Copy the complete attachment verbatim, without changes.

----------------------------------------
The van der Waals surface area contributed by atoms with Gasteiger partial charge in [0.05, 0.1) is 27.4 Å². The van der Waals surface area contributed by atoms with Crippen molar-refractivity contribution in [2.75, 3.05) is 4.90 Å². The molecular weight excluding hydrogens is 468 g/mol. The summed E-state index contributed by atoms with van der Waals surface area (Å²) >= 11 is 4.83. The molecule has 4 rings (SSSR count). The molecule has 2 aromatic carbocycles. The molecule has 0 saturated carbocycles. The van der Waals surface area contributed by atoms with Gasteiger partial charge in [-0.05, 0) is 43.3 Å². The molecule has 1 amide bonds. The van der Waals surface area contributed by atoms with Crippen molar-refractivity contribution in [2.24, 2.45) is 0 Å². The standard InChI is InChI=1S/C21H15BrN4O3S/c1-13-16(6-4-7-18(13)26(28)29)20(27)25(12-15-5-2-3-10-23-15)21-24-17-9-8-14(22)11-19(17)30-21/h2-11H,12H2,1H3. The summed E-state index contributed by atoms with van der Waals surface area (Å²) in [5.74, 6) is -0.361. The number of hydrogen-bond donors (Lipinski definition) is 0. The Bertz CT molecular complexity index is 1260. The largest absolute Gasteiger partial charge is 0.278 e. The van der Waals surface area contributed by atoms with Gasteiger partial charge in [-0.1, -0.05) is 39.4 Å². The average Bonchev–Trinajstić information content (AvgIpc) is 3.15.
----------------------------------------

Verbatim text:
The van der Waals surface area contributed by atoms with Gasteiger partial charge in [0.05, 0.1) is 27.4 Å². The van der Waals surface area contributed by atoms with Crippen molar-refractivity contribution in [2.75, 3.05) is 4.90 Å². The molecular weight excluding hydrogens is 468 g/mol. The summed E-state index contributed by atoms with van der Waals surface area (Å²) >= 11 is 4.83. The molecule has 4 rings (SSSR count). The molecule has 2 aromatic carbocycles. The molecule has 0 saturated carbocycles. The van der Waals surface area contributed by atoms with Gasteiger partial charge in [-0.05, 0) is 43.3 Å². The molecule has 1 amide bonds. The van der Waals surface area contributed by atoms with Crippen molar-refractivity contribution in [2.24, 2.45) is 0 Å². The standard InChI is InChI=1S/C21H15BrN4O3S/c1-13-16(6-4-7-18(13)26(28)29)20(27)25(12-15-5-2-3-10-23-15)21-24-17-9-8-14(22)11-19(17)30-21/h2-11H,12H2,1H3. The summed E-state index contributed by atoms with van der Waals surface area (Å²) in [5.74, 6) is -0.361. The number of hydrogen-bond donors (Lipinski definition) is 0. The Bertz CT molecular complexity index is 1260. The largest absolute Gasteiger partial charge is 0.278 e. The van der Waals surface area contributed by atoms with Gasteiger partial charge in [-0.1, -0.05) is 39.4 Å². The average Bonchev–Trinajstić information content (AvgIpc) is 3.15.